By – Dean Koontz
Devoted is creative novel written by Dean Koontz as has some terrible, great, and monstrous components. the storyline will make you guessing on each page. This transhumanist plotline has a few interfacing storylines loaded up with clear characters, you’ll either cherish or despise. lots of clashing intentions. The advanced technology and science fiction components are generally conceivable but disconcerting enough to make this a dramatic thriller.
He sets good against bad and folds the story over an adoring and lovely dog. In this story we have a mildly autistic pre-teenager named Woody. He was created brilliantly by Koontz. He’s quiet, not because he actually can’t talk but since he fears communicating in the incorrect manner. His mom is a skilled craftsman on her way up in the art world. His dad died in a tragic accident that Woody is profoundly dubious of and feels his dad was killed.
The villain is a rich and evil person who once charmed his mom. He committed a heinous crime that killed numerous people in a research centre and when the story opens he headed to Costa Rica to hang out and carry on with the luxurious way of life he thinks he merits. He is intent to have his old love interest, Woody’s mom, go along with him. He is determined to get this going despite the fact that she has just negative recollections and sentiments towards him.
The story unfolds itself with the two groups, mother and kid on one side set in opposition to a man with no ethical compass or empathy on the other. And afterward, obviously, enters the dog. What a dog it is. Koontz hits a grand slam with this book by doing what he specializes in. Keeping the readers turning the pages.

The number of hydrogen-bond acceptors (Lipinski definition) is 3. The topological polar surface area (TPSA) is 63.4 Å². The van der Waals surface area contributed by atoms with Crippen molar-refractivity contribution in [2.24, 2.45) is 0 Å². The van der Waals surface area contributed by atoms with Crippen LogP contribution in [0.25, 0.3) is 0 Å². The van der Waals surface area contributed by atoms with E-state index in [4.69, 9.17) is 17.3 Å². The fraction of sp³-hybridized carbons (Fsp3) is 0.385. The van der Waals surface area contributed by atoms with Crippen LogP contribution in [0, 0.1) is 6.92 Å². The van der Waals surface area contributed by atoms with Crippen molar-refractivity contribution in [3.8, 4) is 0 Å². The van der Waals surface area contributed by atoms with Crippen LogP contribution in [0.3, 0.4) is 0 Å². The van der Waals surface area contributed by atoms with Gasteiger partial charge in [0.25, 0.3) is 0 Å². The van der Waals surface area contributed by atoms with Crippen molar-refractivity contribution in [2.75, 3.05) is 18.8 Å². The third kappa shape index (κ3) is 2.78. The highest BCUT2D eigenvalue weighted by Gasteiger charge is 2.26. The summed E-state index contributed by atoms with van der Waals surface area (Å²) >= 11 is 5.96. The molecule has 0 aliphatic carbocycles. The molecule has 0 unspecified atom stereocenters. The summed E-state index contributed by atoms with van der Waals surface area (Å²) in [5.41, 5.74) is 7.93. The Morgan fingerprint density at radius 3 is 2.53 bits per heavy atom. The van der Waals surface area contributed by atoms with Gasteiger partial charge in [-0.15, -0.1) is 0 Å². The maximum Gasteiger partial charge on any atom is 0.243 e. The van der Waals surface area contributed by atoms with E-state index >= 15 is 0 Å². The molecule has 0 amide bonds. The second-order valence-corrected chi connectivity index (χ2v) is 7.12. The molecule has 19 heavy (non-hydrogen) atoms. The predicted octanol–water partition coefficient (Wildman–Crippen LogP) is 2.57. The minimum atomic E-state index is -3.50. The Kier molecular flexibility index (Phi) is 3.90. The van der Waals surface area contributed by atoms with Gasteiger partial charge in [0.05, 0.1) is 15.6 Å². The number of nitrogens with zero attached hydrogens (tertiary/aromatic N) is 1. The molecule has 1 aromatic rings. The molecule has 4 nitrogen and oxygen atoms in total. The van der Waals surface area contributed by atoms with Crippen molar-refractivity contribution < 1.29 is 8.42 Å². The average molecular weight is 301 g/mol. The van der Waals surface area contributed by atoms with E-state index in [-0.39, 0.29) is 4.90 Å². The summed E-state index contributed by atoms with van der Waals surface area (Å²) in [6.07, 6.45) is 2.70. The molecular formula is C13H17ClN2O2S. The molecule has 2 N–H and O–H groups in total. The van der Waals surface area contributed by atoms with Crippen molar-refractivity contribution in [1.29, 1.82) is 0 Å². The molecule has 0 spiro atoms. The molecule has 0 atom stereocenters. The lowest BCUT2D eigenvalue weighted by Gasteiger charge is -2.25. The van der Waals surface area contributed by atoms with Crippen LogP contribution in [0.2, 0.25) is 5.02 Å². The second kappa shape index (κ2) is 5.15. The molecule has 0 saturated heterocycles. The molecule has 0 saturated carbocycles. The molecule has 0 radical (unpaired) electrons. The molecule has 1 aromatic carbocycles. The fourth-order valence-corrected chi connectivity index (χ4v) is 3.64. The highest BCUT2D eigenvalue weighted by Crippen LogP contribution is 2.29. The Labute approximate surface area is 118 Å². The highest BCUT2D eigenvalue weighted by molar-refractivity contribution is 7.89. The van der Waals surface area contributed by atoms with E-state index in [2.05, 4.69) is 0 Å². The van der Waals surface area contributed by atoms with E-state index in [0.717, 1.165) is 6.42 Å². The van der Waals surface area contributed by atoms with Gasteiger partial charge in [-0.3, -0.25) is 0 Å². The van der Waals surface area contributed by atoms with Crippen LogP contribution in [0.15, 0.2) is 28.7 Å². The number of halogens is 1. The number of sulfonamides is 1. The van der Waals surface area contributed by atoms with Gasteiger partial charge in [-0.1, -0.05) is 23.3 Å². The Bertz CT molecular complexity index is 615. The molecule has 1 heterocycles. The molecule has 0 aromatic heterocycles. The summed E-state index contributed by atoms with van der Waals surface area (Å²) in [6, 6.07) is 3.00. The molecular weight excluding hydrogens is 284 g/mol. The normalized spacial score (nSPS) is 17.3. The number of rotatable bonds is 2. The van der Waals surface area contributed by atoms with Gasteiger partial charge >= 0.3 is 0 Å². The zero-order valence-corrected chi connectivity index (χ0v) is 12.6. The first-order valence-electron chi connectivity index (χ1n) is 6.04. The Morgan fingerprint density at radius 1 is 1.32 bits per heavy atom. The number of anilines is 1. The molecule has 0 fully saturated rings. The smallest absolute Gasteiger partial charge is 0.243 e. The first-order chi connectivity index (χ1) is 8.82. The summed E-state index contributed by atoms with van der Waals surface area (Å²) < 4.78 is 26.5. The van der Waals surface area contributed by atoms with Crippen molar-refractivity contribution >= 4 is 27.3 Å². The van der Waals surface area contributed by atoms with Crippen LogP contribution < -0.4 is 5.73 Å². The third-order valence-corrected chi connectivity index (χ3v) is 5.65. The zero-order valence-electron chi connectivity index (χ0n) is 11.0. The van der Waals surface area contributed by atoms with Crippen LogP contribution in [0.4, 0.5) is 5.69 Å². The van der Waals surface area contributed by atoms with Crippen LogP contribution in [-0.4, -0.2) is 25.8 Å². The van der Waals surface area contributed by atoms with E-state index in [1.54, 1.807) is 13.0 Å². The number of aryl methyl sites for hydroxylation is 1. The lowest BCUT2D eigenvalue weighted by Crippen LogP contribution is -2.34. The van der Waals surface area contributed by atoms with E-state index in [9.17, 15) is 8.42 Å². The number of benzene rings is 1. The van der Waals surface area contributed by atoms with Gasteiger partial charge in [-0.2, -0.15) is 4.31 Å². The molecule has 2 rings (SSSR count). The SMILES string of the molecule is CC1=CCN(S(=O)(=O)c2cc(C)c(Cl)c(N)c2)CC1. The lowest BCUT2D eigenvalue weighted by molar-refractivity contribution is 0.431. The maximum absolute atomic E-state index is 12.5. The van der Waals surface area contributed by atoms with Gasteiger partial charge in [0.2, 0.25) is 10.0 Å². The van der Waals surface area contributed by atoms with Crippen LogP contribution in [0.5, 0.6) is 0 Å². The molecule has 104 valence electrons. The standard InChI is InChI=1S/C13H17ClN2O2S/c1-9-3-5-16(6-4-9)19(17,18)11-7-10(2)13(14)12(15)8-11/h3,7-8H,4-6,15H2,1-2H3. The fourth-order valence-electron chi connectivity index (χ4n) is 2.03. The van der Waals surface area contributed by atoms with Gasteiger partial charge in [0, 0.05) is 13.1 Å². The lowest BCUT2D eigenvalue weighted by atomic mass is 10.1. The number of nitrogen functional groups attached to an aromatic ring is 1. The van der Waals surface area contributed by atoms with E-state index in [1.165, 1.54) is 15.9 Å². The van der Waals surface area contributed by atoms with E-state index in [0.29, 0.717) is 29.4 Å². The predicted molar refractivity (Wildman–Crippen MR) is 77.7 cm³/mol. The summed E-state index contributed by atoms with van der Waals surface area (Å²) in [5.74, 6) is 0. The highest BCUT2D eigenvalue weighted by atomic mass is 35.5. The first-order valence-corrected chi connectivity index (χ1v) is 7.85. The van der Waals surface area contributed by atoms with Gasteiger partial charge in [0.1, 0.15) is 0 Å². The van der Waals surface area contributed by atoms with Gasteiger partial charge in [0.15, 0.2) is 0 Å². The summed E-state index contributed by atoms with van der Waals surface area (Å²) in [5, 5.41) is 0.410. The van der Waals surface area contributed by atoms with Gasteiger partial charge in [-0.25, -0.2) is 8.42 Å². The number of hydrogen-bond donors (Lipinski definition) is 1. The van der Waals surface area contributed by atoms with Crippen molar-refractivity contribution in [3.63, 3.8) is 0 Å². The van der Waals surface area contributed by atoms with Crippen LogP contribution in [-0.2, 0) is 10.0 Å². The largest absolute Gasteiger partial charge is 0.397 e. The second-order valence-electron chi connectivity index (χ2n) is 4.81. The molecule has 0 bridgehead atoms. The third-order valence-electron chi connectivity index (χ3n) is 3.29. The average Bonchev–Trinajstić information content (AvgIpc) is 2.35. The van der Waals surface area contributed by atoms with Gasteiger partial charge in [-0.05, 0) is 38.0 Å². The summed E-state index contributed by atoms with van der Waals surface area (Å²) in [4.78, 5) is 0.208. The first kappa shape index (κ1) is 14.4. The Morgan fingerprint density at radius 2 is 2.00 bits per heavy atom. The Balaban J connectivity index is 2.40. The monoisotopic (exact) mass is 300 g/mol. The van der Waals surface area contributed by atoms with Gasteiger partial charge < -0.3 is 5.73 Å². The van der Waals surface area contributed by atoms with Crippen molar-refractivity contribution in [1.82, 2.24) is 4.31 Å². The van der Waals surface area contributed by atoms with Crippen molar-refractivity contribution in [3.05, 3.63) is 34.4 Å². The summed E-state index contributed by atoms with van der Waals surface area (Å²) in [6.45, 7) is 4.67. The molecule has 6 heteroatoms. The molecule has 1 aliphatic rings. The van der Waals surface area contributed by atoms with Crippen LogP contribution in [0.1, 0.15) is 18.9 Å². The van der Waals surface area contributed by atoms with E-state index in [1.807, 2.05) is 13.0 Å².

One of my issues with Devoted is the measure of characters that we are acquainted with, it’s not generally what I had expected from Koontz. In spite of the fact that I get that Devoted is to a great extent a sci-fi novel and anything can pretty much occur inside its pages yet some of it was very difficult for me to get my head around.
My other issue was the character Lee Shacket. I think some of the scenes were both superfluous and undesirable from a reader’s viewpoint. I appreciated the real plotline and the street that Koontz was endeavoring to go down with Shacket, yet I don’t feel that the execution was nailed. Being in this individual head was amazingly terrible. As a seasoned reader of thrillers, I have come to realize what goes on in a mental case’s head, yet we don’t have to know each debased idea. If the writer had cut in excess of a couple of his sections, the Devoted would have moved along at a more ideal speed.